Last month the General Assembly of the Presbyterian Church (U.S.A.) wisely voted to send a five-year study of the family back to the committee that drafted it for revision. “Living Faithfully with Families in Transition” was weak precisely where it hoped to be strong—as a social-justice statement about families.
Dear Derek: I have not forgotten the day we learned that you would be coming to live with us. I was sitting in my office at Oberlin and Mom called. She said that Children Services had a three-month-old boy who was due to come out of the hospital but could not be sent home to his biological parents. They needed to place him in a foster home and wanted to know if we’d take him.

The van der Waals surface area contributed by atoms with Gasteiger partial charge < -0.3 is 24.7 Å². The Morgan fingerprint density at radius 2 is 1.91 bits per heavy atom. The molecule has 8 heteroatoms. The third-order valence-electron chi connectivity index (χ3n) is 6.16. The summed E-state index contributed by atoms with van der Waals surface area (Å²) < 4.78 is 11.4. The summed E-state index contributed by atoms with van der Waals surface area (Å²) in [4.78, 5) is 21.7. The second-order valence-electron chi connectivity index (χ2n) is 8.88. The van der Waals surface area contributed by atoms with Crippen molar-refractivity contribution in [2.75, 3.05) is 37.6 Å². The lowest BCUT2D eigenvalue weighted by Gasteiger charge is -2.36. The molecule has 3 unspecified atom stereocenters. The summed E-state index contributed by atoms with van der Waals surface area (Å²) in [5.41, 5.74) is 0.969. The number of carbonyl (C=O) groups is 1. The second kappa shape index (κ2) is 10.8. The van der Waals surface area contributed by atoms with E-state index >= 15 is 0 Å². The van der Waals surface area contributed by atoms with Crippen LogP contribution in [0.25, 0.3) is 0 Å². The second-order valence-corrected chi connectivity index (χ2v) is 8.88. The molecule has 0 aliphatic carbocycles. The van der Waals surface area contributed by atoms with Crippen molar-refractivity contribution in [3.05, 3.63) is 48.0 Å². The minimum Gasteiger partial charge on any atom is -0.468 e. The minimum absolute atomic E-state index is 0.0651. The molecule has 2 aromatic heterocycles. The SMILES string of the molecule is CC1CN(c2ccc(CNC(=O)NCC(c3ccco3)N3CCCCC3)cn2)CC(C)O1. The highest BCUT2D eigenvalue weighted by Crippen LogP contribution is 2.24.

Sarah Coakley came to Harvard in 1993, hired as part of then-dean Ronald Thiemann’s plan to bring more religiously committed faculty to Harvard Divinity School. (Jon Levenson, an Orthodox Jew, was hired at about the same time.) If Thiemann wanted someone who embodied the soul of Anglicanism—both its theological commitments and its style—he could hardly have chosen better.
Even before the invasion of Iraq had begun, the cry went forth through and from the churches: Pray! Pray for the soldiers, pray for the civilians, pray for peace. So I preached, and so I did. I wonder, though, if God didn’t answer our petitions with one of his own: Vote!
Postmodernism means different things in different contexts. In philosophy the term refers to certain currents in French philosophy since the 1960s, including especially thinkers such as Jacques Derrida, Michel Foucault and Jean-François Lyotard.